After 58 star-studded years as Australia’s foremost character comedian, Barry Humphries, now 79, is bidding his ‘possums’ farewell, hanging up the lilac wig and cat-eye glasses – as well as the outlandish costumes of his other characters – with this glittering extravaganza. Humphries shows no sign whatsoever of age as he dons different personas within the space of a scene change. His stage presence remains as commanding as ever and he has no trouble in squeezing plenty chuckling from his audience. However, whilst his performance had few faults, some of his material has perhaps yellowed over time.
The majority of the first half comprises a humorously unhygienic cookery show from the embodiment of political incorrectness that is the nose-picking, crotch-scratching, spit-slinging Sir Les Patterson. Some devoted fans foolishly chose front row seats and despaired when they were soaked by Sir Les’ soaring saliva. The comic material from Sir Les Patterson is as vulgar as ever – e.g. a bulging prosthetic penis that’s frequently rubbed against his glamorous assistants, regular racial slurs (i.e. calling his Chinese assistant a ‘slant’ and a ‘slopey’), farting profusely, etc. It seems as though his ‘blue’ side had slightly dated comedic connotations, but then it’s forgivable since the character is meant to be that crude. That’s the beauty of being a character comedian – one can hate the character but not the comedian, since that’s what the comedian wanted in the first place.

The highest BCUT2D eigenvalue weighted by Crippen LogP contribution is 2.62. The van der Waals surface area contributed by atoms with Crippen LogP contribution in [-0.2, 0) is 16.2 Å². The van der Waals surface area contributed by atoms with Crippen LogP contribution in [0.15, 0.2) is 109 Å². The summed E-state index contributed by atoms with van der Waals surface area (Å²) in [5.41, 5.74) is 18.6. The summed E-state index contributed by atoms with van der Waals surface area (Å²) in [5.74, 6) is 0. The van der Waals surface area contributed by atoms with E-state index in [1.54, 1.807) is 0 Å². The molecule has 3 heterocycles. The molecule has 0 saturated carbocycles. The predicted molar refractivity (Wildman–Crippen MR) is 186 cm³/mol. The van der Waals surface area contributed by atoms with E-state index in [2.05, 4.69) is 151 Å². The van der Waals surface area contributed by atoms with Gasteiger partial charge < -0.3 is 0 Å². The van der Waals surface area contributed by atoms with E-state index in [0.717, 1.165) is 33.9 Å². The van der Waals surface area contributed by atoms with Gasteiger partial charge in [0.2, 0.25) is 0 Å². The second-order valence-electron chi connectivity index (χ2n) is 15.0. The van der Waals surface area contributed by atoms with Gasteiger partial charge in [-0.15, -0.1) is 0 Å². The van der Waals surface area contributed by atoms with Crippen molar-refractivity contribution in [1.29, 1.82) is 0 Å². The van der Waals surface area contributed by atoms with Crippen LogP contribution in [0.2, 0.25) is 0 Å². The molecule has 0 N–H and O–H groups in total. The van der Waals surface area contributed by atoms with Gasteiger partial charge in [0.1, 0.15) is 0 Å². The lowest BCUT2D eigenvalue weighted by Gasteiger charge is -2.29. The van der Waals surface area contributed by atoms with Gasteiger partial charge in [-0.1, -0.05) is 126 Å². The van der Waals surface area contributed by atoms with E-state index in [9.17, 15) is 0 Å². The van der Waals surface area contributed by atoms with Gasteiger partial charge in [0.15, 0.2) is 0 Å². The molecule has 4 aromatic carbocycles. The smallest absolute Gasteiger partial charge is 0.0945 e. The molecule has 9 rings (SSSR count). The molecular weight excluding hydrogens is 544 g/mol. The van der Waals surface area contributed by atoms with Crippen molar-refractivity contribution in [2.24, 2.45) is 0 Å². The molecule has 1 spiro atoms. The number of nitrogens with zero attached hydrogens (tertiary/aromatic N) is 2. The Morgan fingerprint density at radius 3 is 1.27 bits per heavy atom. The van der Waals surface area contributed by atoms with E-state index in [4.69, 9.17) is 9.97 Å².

A brief visit is made by Les’ brother, Gerard Patterson (a new character), a predatory, paedophilic priest whose jokes mainly consist of euphemisms towards the young male assistant of his. The audience are then slightly baffled by a sketch from Sandy Stone, a rather obscure Humphries character from the late 50s (I think). With Sandy Stone, Humphries delivers an Alan Bennett-esque soliloquy from an elderly deceased man that’s meant to showcase Humphries emotional side but unfortunately, the monologue is so ill-fitting with the rest of the show that it loses its poignancy leaving the audience desperately looking for laughs. Bad move there, Barry.
He redeems himself though – and massively so – with his monstrously funny creation who needs no introduction. Arriving in sequined ballgown on a huge glittering elephant, Dame Edna Everage (whoops, there’s her introduction) is a character that we’re all going to miss dearly. Her familiar audacity and ferocity is all the more endearing and she’s especially vicious when she targets audience members. The portrayal of Dame Edna does not even feel like one; she seems to be her own person. Humphries’ virtuosic ability to transform into her is totally unfathomable which proves that she is completely timeless and will survive as one of comedy’s most iconic creations.
So, a flawless farewell this isn’t. But a fond one, it is. Humphries returns onstage at the finale in tuxedo and trilby and gives his final bow in classic showbiz style, confirming his identity as ultimately, a hugely talented showman. A standing ovation is compulsory.